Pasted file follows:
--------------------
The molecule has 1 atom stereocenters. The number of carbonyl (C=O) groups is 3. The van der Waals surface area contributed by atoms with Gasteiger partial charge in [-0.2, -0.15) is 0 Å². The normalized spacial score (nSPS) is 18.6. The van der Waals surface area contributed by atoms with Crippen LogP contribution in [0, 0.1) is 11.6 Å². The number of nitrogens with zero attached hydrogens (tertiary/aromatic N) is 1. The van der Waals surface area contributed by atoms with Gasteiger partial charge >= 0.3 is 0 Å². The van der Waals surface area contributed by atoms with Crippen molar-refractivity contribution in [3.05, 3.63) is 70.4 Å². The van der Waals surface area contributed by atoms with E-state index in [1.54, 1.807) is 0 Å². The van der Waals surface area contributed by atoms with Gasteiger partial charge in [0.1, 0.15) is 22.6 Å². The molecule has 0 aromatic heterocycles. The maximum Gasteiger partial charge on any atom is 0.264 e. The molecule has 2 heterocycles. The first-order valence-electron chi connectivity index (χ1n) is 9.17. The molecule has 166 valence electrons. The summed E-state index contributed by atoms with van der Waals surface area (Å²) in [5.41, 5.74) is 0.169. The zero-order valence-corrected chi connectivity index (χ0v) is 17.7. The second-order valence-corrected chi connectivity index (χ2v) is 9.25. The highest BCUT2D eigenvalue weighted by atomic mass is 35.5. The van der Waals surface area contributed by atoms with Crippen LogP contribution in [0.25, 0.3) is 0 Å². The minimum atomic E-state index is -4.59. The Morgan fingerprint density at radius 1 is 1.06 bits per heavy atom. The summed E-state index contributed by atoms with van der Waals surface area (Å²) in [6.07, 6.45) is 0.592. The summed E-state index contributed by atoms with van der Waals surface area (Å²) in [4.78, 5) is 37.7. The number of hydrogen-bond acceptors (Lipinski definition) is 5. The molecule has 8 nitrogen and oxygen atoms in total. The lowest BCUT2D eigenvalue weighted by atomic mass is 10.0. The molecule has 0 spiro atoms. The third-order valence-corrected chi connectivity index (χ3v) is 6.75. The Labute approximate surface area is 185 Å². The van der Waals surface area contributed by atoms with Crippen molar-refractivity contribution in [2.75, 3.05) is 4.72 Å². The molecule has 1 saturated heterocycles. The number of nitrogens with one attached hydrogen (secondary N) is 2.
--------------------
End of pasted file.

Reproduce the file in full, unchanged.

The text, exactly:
The molecule has 1 atom stereocenters. The number of carbonyl (C=O) groups is 3. The van der Waals surface area contributed by atoms with Gasteiger partial charge in [-0.2, -0.15) is 0 Å². The normalized spacial score (nSPS) is 18.6. The van der Waals surface area contributed by atoms with Crippen LogP contribution in [0, 0.1) is 11.6 Å². The number of nitrogens with zero attached hydrogens (tertiary/aromatic N) is 1. The van der Waals surface area contributed by atoms with Gasteiger partial charge >= 0.3 is 0 Å². The van der Waals surface area contributed by atoms with Crippen molar-refractivity contribution in [3.05, 3.63) is 70.4 Å². The van der Waals surface area contributed by atoms with E-state index in [1.54, 1.807) is 0 Å². The van der Waals surface area contributed by atoms with Gasteiger partial charge in [0.1, 0.15) is 22.6 Å². The molecule has 0 aromatic heterocycles. The maximum Gasteiger partial charge on any atom is 0.264 e. The molecule has 2 heterocycles. The first-order valence-electron chi connectivity index (χ1n) is 9.17. The molecule has 166 valence electrons. The summed E-state index contributed by atoms with van der Waals surface area (Å²) in [5.41, 5.74) is 0.169. The zero-order valence-corrected chi connectivity index (χ0v) is 17.7. The second-order valence-corrected chi connectivity index (χ2v) is 9.25. The highest BCUT2D eigenvalue weighted by atomic mass is 35.5. The van der Waals surface area contributed by atoms with Crippen LogP contribution in [0.25, 0.3) is 0 Å². The minimum atomic E-state index is -4.59. The Morgan fingerprint density at radius 1 is 1.06 bits per heavy atom. The summed E-state index contributed by atoms with van der Waals surface area (Å²) in [6.07, 6.45) is 0.592. The summed E-state index contributed by atoms with van der Waals surface area (Å²) in [4.78, 5) is 37.7. The number of hydrogen-bond acceptors (Lipinski definition) is 5. The molecule has 8 nitrogen and oxygen atoms in total. The lowest BCUT2D eigenvalue weighted by atomic mass is 10.0. The molecule has 0 spiro atoms. The third-order valence-corrected chi connectivity index (χ3v) is 6.75. The Labute approximate surface area is 185 Å². The van der Waals surface area contributed by atoms with Crippen molar-refractivity contribution in [2.75, 3.05) is 4.72 Å². The molecule has 1 saturated heterocycles. The number of nitrogens with one attached hydrogen (secondary N) is 2.